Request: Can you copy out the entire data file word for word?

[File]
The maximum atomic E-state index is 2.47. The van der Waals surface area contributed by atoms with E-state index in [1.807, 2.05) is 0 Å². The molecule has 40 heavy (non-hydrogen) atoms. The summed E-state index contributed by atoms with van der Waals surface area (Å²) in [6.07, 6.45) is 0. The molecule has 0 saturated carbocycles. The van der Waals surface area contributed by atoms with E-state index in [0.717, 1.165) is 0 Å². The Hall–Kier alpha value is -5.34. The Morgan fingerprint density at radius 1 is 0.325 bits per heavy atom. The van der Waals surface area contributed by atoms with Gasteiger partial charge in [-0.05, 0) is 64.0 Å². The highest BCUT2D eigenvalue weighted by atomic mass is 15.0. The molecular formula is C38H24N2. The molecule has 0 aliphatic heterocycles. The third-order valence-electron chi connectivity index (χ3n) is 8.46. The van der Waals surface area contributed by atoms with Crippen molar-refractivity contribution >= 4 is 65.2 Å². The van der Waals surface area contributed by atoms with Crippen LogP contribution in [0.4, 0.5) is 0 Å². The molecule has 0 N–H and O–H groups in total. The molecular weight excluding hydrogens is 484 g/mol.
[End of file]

The maximum atomic E-state index is 2.47. The van der Waals surface area contributed by atoms with E-state index in [1.807, 2.05) is 0 Å². The molecule has 40 heavy (non-hydrogen) atoms. The summed E-state index contributed by atoms with van der Waals surface area (Å²) in [6.07, 6.45) is 0. The molecule has 0 saturated carbocycles. The van der Waals surface area contributed by atoms with E-state index in [0.717, 1.165) is 0 Å². The Hall–Kier alpha value is -5.34. The Morgan fingerprint density at radius 1 is 0.325 bits per heavy atom. The van der Waals surface area contributed by atoms with Gasteiger partial charge in [-0.05, 0) is 64.0 Å². The highest BCUT2D eigenvalue weighted by atomic mass is 15.0. The molecular formula is C38H24N2. The molecule has 0 aliphatic heterocycles. The third-order valence-electron chi connectivity index (χ3n) is 8.46. The van der Waals surface area contributed by atoms with Crippen molar-refractivity contribution >= 4 is 65.2 Å². The van der Waals surface area contributed by atoms with Crippen LogP contribution in [0.4, 0.5) is 0 Å². The molecule has 0 N–H and O–H groups in total. The molecular weight excluding hydrogens is 484 g/mol.